Once upon a time, oral cancer was a disease limited largely to tobacco users and heavy drinkers. For all others, the risks were thought to be very low, and the rate of disease remained fairly steady.
And then it started going up. And fast.
Between 1974 and 2007, cases of white men with oral cancer shot up by 225%.
At the same time, there was a five fold increase in young adults with oral cancer.
Incidence has especially skyrocketed for women. In 1950, for every 6 men who developed oral cancer, only one woman did. Today, that ratio has narrowed to 2 : 1.
HPV – human papilloma virus. This sexually transmitted virus, most known for causing cervical cancer, is now a major cause of oral cancer. Over half of us are at risk for contracting HPV at some point in our lives.
Perhaps you saw the recent episode of Dr. Oz dealing with these issues. If you missed it, you can watch it here – and I highly recommend that you do. He gives an excellent, plain-language overview of the issue, including discussion of warning signs/early symptoms and demonstrations of the different exams your dentist should perform so that if you do develop cancer, it can be caught and treated as early as possible.
As a rule, I screen each of my adult patients for cancer once a year using a tool called VELscope. This technology lets us look beneath the mouth’s soft tissues for lesions and abnormal growths that may indicate beginning oral cancers. VELscope testing is completely non-invasive and painless. We just aim a blue excitation light at the tissues and see how they respond: healthy areas appear fluorescent and problem areas, dark. I’ve used this device in my practice for several years now – not as an “extra” but as an essential.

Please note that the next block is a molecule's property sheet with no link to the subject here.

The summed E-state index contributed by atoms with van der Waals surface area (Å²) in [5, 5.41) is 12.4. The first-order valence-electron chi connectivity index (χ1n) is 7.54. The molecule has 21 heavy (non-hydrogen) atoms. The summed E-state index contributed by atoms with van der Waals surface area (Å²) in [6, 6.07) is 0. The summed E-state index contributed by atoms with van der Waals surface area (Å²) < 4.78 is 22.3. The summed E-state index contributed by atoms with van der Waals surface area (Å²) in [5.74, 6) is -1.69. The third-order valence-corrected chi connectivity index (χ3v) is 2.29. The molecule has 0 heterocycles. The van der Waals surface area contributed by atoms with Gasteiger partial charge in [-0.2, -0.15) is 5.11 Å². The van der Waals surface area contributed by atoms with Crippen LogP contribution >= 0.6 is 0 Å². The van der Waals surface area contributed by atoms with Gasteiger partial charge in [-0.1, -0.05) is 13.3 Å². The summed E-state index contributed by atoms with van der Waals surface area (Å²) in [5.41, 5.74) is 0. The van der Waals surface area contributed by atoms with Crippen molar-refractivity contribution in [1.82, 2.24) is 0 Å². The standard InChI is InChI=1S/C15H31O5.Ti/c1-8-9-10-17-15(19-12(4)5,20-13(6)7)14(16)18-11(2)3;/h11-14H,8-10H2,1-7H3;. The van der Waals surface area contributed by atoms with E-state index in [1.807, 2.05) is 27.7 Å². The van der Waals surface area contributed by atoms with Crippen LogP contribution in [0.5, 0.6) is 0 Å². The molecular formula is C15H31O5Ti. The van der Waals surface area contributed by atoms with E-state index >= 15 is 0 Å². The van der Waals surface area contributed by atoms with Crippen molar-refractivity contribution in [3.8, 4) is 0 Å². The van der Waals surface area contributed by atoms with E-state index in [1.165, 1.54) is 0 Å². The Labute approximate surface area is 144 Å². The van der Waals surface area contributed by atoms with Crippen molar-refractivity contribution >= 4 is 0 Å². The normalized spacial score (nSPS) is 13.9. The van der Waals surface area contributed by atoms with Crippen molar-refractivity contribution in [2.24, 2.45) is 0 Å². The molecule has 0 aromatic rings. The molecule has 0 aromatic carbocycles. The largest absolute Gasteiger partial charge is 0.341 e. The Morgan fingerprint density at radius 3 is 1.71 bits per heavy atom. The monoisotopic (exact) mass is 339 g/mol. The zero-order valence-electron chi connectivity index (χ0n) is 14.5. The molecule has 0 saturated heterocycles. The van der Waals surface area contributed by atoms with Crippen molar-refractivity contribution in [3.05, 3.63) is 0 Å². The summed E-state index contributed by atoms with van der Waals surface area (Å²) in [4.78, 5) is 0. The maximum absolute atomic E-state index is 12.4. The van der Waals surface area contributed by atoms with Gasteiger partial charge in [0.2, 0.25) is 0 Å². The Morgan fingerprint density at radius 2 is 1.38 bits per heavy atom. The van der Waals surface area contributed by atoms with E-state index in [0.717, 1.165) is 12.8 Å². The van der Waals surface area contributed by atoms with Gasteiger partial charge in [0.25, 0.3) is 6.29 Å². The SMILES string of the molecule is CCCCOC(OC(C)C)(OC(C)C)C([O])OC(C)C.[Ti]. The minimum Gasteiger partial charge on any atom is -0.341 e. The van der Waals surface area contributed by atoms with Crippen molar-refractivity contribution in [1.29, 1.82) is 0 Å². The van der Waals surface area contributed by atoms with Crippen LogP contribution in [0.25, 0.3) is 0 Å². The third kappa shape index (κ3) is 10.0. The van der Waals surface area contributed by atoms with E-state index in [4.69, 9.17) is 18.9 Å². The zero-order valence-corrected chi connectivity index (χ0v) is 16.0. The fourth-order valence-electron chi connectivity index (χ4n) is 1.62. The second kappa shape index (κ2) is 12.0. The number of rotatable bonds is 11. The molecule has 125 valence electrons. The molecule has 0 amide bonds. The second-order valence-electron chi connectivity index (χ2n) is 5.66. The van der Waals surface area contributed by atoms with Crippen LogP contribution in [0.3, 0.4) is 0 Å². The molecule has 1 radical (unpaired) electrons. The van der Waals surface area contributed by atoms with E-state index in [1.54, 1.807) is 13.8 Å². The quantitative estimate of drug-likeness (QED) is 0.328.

If VELscope detects a problem, the next thing we do is an oral CDX brush test, which Dr. Oz’s guest dentist describes as a “pap smear for the mouth.” This procedure, too, is non-invasive and painless. We merely use a special brush to take a sample of cells from the problem area(s), save them on a slide and send them to a lab for analysis.
You can see these early detection methods demonstrated in Part 4 and Part 5 of the Dr. Oz video – screening tools that help save lives by letting us find the cancer early enough for effective treatment.
Of course, the best course of action is to prevent the cancer from occurring in the first place. Key things you can do to lower your risk:
- Be sure your dentist gives you an oral cancer screening at least once a year if not at every visit. If he or she doesn’t – or if you’re not sure – ask for one.
- Limit alcohol use.
- If you smoke or chew tobacco, quit. (And if you don’t, don’t start.)
- Practice safer sex. Always use condoms and/or dental dams, or completely abstain from oral sex.
Also be aware of these warning signs and contact your dentist immediately if you develop one or more of them:
- A white or red patch in your mouth, or a sore that doesn’t heal within two weeks
- Sore throat or ear pain, typically on just one side of the head, that doesn’t go away within two weeks
- A lump in your neck
- Voice changes or hoarseness that last more than a week